Current issues of ACP Journal Club are published in Annals of Internal Medicine


Quality Improvement

Review: Most disease management programs for providers and patients lead to improvements in care

PDF

ACP J Club. 2003 Mar-Apr;138:55. doi:10.7326/ACPJC-2003-138-2-055


Source Citation

Weingarten SR, Henning JM, Badamgarav E, et al. Interventions used in disease management programmes for patients with chronic illness-which ones work? Meta-analysis of published reports. BMJ. 2002;325:925-8. [PubMed ID: 12399340]


Abstract

Question

What is the effectiveness of provider- and patient-targeted interventions used in disease management programs for patients with chronic illness?

Data sources

Studies were identified by searching MEDLINE, HealthSTAR, and the Cochrane Database from January 1987 to June 2001; hand searching bibliographies of relevant articles and reviews; and consulting experts in the field.

Study selection

English-language controlled clinical trials that evaluated the effectiveness of disease management programs in improving care or reducing costs and potentially using multiple treatment methods for patients with common chronic conditions were selected for review. Studies were excluded if they did not use acceptable experimental or quasiexperimental design; exclusively evaluated single-treatment methods or drug-compliance programs; or did not report sufficient information to allow for estimation of at least one relevant measure of program effect and its variance.

Data extraction

Data were extracted on specific intervention components, study characteristics, target population, sample size, and measures of program effects on process and outcome of care.

Main results

102 studies met the inclusion criteria and evaluated 118 disease management programs; 92 were for patient education, 47 for health care provider education, 32 for provider feedback, 28 for patient reminders, 19 for provider reminders, and 6 for financial incentives. Results were pooled to calculate effect size using a random-effects model. Provider education, provider feedback, and provider reminders led to improvements in provider adherence to practice guidelines and to improvements in patient disease control (Table). Patient education, patient reminders, and patient financial incentives led to improvements in patient disease control (Table). Results for other disease management programs are unclear because of heterogeneity and limitations in quality and quantity. Few studies directly compared the effectiveness and costs of different interventions.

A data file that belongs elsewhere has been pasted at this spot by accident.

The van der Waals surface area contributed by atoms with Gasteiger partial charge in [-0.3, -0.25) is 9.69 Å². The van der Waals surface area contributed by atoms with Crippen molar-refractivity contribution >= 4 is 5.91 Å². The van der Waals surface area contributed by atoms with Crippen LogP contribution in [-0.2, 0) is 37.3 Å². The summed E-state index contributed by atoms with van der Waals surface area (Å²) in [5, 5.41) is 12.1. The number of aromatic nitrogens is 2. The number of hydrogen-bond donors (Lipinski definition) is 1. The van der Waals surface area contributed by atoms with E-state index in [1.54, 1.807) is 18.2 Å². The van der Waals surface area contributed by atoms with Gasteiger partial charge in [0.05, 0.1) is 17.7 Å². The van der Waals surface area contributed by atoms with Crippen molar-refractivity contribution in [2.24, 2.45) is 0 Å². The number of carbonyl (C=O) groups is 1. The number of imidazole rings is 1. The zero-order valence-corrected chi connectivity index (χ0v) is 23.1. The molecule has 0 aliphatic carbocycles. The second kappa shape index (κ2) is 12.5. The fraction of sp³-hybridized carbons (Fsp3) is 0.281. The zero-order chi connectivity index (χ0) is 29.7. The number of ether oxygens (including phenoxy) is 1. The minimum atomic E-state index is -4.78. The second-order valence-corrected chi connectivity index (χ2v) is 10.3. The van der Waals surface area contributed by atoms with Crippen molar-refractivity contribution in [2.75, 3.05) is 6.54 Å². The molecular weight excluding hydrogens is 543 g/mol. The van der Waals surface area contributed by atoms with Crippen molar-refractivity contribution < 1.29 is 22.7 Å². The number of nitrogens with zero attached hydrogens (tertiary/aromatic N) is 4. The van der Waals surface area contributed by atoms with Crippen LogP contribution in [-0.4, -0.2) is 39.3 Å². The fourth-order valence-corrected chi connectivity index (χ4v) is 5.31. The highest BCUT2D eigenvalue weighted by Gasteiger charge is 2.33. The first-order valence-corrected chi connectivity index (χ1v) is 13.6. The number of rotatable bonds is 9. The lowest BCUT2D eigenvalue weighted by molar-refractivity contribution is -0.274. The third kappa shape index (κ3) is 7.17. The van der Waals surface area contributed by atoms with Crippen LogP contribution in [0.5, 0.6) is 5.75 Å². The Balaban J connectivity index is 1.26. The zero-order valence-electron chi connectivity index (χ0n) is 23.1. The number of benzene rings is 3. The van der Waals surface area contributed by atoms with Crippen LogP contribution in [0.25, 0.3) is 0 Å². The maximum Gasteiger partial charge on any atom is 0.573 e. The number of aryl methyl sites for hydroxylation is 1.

Conclusions

Disease management programs using provider education, provider reminders, and provider feedback as disease management strategies result in improved patient disease control and lead to improved adherence to practice care guidelines. Patient education, patient reminders, and patient financial incentives also lead to improved patient disease control. The relative effectiveness and costs of different types of interventions used for disease management are unclear.

Source of funding: TAP Pharmaceutical Products.

For correspondence: Dr. S. Weingarten, Zynx Health, Beverly Hills, CA, USA. E-mail sweingarten@cerner.com.


Table. Effects of disease management programs in health care providers (HCP) and patients*

Outcomes Effect sizes (95% CI)
HCP education HCP feedback HCP reminders
Adherence to guidelines 0.44 (0.19 to 0.68) 0.61 (0.28 to 0.93) 0.52 (0.35 to 0.69)
Disease control 0.35 (0.19 to 0.51) 0.17 (0.10 to 0.25) 0.22 (0.1 to 0.37)
Patient education Patient reminders Patient financial incentives
Disease control 0.24 (0.07 to 0.40) 0.27 (0.17 to 0.36) 0.40 (0.26 to 0.54)

*CI defined in Glossary. Length of follow-up not reported.


Commentary

The efficacy and cost impact of clinical decisions have become the focus of every health care delivery system. Insurers, hospitals, physicians, and purchasers (both patients and employers) do not want precious dollars to be wasted on frivolous or ineffective efforts. As a result, frontline clinicians are frequently asked to participate in disease management programs to improve the cost-effectiveness of their care.

The review by Weingarten and colleagues tries to clarify the evidence on the efficacy of these programs. The meta-analysis shows the variegated picture of disease management structure (provider-focused vs patient-focused interventions) and the mixed results of its measured efficacy for several chronic conditions.

The evidence drawn from 118 studies of 12 chronic conditions suggests the following conclusions. First, depression and diabetes have been studied more than any other chronic condition. Depression disease management programs surpassed diabetes and other chronic disease entities in almost every aspect of measured outcome (disease impact and efficacy, provider adherence, and patient-focused intervention efficacy). Although the authors do not draw this conclusion directly, some of these outcome differences could have resulted from the fact that more depression disease management studies used ≥ 3 interventions (15/25 [60%]) than all the other studies (29/118 [25%]). No other clear indication is offered as to what critical element must be present to make these programs work.

From this review, one should conclude that disease management can produce benefits. However, although applied across a variety of diseases, disease management has not been studied sufficiently in most areas to show its full effect, in terms of both benefit and harm. Clinicians and organizations trying to justify the efforts and expense of staff and time needed to comply with such programs should be requesting evidence of cost-effectiveness before major system changes occur.

Charles S. Mills, MD
South Boston Community Health Center
South Boston, Massachusetts, USA